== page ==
Temporary highjack-- When I got back into running about 10 years ago, I tried on about 20 different brands of running shoes and found that the only ones that felt like they fit me properly were size 13 Reeboks (other brands generally seemed too small, but size 14 too big Edit-- & often hard to find). Ever since then, I find it difficult to steer away from the Reebok Outlet 5 minutes from my house. They start at a discount from full retail, and then have a buy two pairs, get one pair free deal (or buy one pair, get one half price). They used to also allow an additional 15% AAA member discount (now it is one discount or the other).

Now, ten years later, I almost never run on pavement and am more likely to end up hiking or running periodically in the rough and rocky conditions discussed in the above posts (sometimes wet conditions too). I am sometimes curious about taking an inconvenient 30-45 minute drive to try on the variety of higher end trail shoes at places like REI or trying on some from online retailers that offer free shipping. I wouldn't consider the extra hassle and expense except that I find the trail shoe offerings in the last couple of years at the Reebok Outlet have been even less rugged instead of more rugged, and although they usually last me a long time and are comfortable, Reebok has never been known for its trail running shoes. In a recent stop there, a trail shoe mildly interested me more than what I had seen in recent years, but they had no size 13 in stock at the time (usually not an issue there). I am heavy for a runner, strike forefoot (sometimes midfoot in rough/steep conditions), and have normal arch & pronation mechanics. I have had some problems with sore toes/loss of big toenails on long, steep, downhill hikes, and did have some typical lateral ankle sprains 3-4 years ago, but don't have much to complain about, especially given the prices I have been paying for footwear.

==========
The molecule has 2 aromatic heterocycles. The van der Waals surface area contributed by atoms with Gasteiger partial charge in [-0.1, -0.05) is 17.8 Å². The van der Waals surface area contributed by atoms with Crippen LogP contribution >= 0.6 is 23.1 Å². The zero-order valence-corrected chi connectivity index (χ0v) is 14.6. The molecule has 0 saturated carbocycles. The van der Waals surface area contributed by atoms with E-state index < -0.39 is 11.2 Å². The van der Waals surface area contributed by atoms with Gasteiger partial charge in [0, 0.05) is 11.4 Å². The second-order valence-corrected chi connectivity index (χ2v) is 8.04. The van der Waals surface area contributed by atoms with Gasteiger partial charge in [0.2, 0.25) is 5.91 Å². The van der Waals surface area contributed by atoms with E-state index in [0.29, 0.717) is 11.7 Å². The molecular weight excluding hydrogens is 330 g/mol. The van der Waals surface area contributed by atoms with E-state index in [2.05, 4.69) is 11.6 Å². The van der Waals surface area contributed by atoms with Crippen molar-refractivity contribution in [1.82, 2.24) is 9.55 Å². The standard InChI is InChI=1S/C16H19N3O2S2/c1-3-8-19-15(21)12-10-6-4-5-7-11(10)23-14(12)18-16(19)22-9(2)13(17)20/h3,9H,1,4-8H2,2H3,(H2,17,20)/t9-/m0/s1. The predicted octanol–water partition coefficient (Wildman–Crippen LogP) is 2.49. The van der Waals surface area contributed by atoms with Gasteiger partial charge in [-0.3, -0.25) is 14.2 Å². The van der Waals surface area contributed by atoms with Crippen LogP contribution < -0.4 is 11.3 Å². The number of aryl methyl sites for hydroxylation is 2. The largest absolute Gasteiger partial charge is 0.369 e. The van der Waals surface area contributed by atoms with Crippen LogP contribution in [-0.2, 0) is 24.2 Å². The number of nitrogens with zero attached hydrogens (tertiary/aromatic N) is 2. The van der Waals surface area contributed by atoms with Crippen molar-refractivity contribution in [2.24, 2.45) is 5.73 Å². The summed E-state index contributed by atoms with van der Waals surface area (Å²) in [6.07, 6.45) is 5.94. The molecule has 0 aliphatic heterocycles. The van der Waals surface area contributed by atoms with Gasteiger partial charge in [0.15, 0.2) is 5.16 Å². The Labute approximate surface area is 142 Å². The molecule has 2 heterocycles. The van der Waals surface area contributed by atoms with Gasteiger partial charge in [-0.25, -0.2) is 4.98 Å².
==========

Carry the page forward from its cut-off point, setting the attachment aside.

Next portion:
Suggestions/leads/links for trail shoes on the rugged end of the spectrum that might work for me on rougher hikes/runs are welcome. I'll stick with cheap Reeboks for runs on less rugged trails.
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Re: Trail running shoes ?

Postby BigMitch » Tue Apr 17, 2012 1:15 am

The start line at a local 100 mile trail run this last Friday was a study in contrasts.

Old-timers like me showed up in the usual trail running shoes, a few young guys were wearing a version of Vibram 5 fingers on steroids, but a lot of runners were wearing Hokas.

They look like clown shoes and one guy told me that "they feel like cheating!" Basically, big pillows for your feet that absorb all of the shock from the rocks. Sounded like the ticket.

When I got home, I ordered a pair, despite gagging at the price ($150). It was easy to do when my toes were swollen and beat up.

Now, I have to figure out what to do with my collection of NB, Salomon, and Keen trail running shoes.

BTW: If any of you run winter ultras, several of us noticed one guy wearing Hokas at the Tuscobia race last December. They did not sink into the soft snow like normal trail shoes. The extra couple of inches in width greatly aided flotation. Same principal as 100 mm clown shoe rims for snow bikes.
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Re: Trail running shoes ?

Postby peninsula » Thu Apr 19, 2012 3:17 pm

I took up trail running after reading Born to Run and appreciating how detrimental heel striking is to one's entire body... especially the feet, achilles, knees and back. Now I try to avoid asphalt altogether as it still hurts my feet far more than trail running. I was having so much fun trail running, I decided to enter competitive events recently and subsequently did my research on trail shoes. There are a ton of choices! Bottom line, you don't need much of a shoe, what you need is a comfortable fit. Throw all the expensive gels, anti-pronation garbage, and "foot support" out the window. Running correctly by striking with the lateral or outside region of the forefoot, rolling to the inside, and hardly touching the heel to the ground not only enforces correct foot alignment, it helps to build the soft tissues in the feet. Unless one's feet are already messed up, any kind of built in foot support is counterproductive to building soft tissue in the feet. Even with "messed up" feet, correct running is often more therapeutic than "corrective insoles". Correct running technique demands more of the calf muscles and takes time for proper conditioning. Correct running technique further helps to avoid twisted ankles which will be another price paid when heel striking on a rugged trail.